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Notes of 1891



From the Dover Express and East Kent News, Friday, 13 February, 1891. Price 1d.


George Clift was charged with being drunk, and with indecent conduct in Northampton Street.

Police-constable Knott proved the charge.

The Magistrates said it was an offence which they were bound to punish, and sent him to prison for 14 days with hard labour.


From the Dover Express and East Kent News, Friday, 13 March, 1891. Price 1d.


The engineer of the “Bullfrog” tug, who was landed at Dungeness on Monday to send a telegram, was lost in the storm and frozen to death. The tug came into Dover.


From the Dover Express and East Kent News, Friday, 24 April, 1891. Price 1d.


A special meeting of the Managing Committee was held at the Council Chamber on Tuesday morning, to consider the Surveyor's report on places of public resort. The Mayor was present in the chair, and also Alderman Fry, Councillor Brown, Peake, and Edwin.

The Surveyors read his report, and the various places were dealt with seriatim.


The report on this was to the effect that all regulations were observed, and the building was passed without remark.


The Surveyor's report on this subject was to the effect that it would be desirable when any alterations took place at this place, to require a better mode of egress from the left body of the hall and left gallery; and from the stage and dressing-room.

After discussion, it was resolved by the members of the Committee to visit the place.


As to this room, the Surveyor made no recommendation of new work, but he said that there was a third way of egress to Northampton Street, which was not ordinarily used, and he recommended that that mode of egress should be always available. A discussion arose as to the sufficiency of the mode of exit from the gallery, not no requirement was mad in that respect.


The Surveyor described the arrangements of this building. He recommended that the doors opening into the Market Square should be locked back during performances, and that several other doors should be made to swing or open outwards.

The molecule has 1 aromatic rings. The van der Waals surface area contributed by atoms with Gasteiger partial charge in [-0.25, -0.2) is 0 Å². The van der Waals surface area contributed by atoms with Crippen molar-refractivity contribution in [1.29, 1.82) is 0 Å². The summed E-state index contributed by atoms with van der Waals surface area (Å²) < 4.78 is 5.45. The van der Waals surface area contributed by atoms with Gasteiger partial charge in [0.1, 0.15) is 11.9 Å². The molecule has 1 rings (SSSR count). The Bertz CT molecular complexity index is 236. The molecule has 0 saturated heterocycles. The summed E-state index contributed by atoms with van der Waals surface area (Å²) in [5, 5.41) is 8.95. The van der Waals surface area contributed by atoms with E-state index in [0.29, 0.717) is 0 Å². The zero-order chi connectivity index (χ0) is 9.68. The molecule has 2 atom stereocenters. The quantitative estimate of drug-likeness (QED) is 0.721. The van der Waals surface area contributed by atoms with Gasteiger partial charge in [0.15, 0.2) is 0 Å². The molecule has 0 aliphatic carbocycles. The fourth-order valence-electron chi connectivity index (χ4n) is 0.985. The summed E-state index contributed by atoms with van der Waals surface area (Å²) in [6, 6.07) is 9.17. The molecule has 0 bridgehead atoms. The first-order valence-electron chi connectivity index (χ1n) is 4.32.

It was resolved to visit this building.


The report described this hall as capable of accommodating 160 persons. He recommended that the front door should be locked back if the Council thought that that one mode of egress was sufficient.

It was decided to visit it.


The report on this required certain doors to be made to swing.


The only requirement in this case were that certain doors should be locked back. And some one in attendance at the big doors during performances.


It was recommended in this case by the Surveyor that the first gate should lock back, and that both means of egress should be available, and that there should be a door made to swing.


The whole of the doors ought to be converted into swing doors. The Committee seemed to think that owing to the unflammable construction of this room, and many ways of egress, it was hardly necessary to make any alterations.


The Surveyor reported on this hall, and recommended that the first door to New Street should be fastened back during meetings or performances, and that other doors should be made to swing.

SCHOOL OF ART Northampton Street.

Some of the Committee questioned whether this building came under the Act, but it was held that it did. The report described the buildings, and suggested that certain doors should be made to swing, and that the large doors should be locked back when there is a public assembly there, and an egress was made from the store room to the slipway yard.


It was recommended that the outer door should be locked back, and certain doors be made to swing. In reply to a member, he said that the room would hold 120 members. This was allowed to stand over as the place is not let.


Alderman Fry called attention to the fact that the Oddfellows hall. When smoking concerts are held, was not required on, and Councillor Brown said that it was a question whether such buildings, used only by members should be dealt with, and if they came to that decision, then the Working Man's Institute should be left out. It was resolved to defer the consideration of this matter until the Town Clerk had considered this matter.


It was asked if this place was not to be dealt with, and the Surveyor replied that he had not visited that place yet, as it would be dealt with under another clause relating to dancing on licensed premises.


The Surveyor reported that he was in doubt as to reporting on the Wellington Hall, the Soldiers' Institute, and the Sailors' Home, and they were left over for the Town Clerk to give his opinion. The Town Clerk's opinion was also to be asked as to the Dover College Hall, the clubs, &c.